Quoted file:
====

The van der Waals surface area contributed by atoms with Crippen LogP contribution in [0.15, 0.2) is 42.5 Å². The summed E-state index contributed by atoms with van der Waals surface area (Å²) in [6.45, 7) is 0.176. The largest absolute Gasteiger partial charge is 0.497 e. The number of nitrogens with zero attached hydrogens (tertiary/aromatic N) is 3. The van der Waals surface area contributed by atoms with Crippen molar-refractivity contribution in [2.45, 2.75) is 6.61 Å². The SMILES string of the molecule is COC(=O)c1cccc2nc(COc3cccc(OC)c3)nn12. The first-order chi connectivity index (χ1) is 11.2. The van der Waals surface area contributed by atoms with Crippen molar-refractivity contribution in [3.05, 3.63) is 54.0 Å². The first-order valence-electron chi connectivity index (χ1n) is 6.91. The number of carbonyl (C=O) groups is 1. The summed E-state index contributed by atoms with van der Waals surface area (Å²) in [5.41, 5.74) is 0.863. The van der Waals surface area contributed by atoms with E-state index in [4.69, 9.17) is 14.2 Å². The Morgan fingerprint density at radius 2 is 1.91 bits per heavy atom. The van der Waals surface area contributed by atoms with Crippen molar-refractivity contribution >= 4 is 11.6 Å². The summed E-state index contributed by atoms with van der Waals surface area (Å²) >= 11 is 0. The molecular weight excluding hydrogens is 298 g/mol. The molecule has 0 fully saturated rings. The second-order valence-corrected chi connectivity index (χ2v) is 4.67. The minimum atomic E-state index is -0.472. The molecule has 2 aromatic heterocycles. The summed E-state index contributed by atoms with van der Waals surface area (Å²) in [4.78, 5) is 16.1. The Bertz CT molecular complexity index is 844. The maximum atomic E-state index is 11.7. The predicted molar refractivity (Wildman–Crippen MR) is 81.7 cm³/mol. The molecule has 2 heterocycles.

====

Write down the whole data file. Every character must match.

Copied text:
The van der Waals surface area contributed by atoms with Crippen LogP contribution in [0.15, 0.2) is 42.5 Å². The summed E-state index contributed by atoms with van der Waals surface area (Å²) in [6.45, 7) is 0.176. The largest absolute Gasteiger partial charge is 0.497 e. The number of nitrogens with zero attached hydrogens (tertiary/aromatic N) is 3. The van der Waals surface area contributed by atoms with Crippen molar-refractivity contribution in [2.45, 2.75) is 6.61 Å². The SMILES string of the molecule is COC(=O)c1cccc2nc(COc3cccc(OC)c3)nn12. The first-order chi connectivity index (χ1) is 11.2. The van der Waals surface area contributed by atoms with Crippen molar-refractivity contribution in [3.05, 3.63) is 54.0 Å². The first-order valence-electron chi connectivity index (χ1n) is 6.91. The number of carbonyl (C=O) groups is 1. The summed E-state index contributed by atoms with van der Waals surface area (Å²) in [5.41, 5.74) is 0.863. The van der Waals surface area contributed by atoms with E-state index in [4.69, 9.17) is 14.2 Å². The Morgan fingerprint density at radius 2 is 1.91 bits per heavy atom. The van der Waals surface area contributed by atoms with Crippen molar-refractivity contribution >= 4 is 11.6 Å². The summed E-state index contributed by atoms with van der Waals surface area (Å²) >= 11 is 0. The molecular weight excluding hydrogens is 298 g/mol. The molecule has 0 fully saturated rings. The second-order valence-corrected chi connectivity index (χ2v) is 4.67. The minimum atomic E-state index is -0.472. The molecule has 2 aromatic heterocycles. The summed E-state index contributed by atoms with van der Waals surface area (Å²) in [4.78, 5) is 16.1. The Bertz CT molecular complexity index is 844. The maximum atomic E-state index is 11.7. The predicted molar refractivity (Wildman–Crippen MR) is 81.7 cm³/mol. The molecule has 2 heterocycles.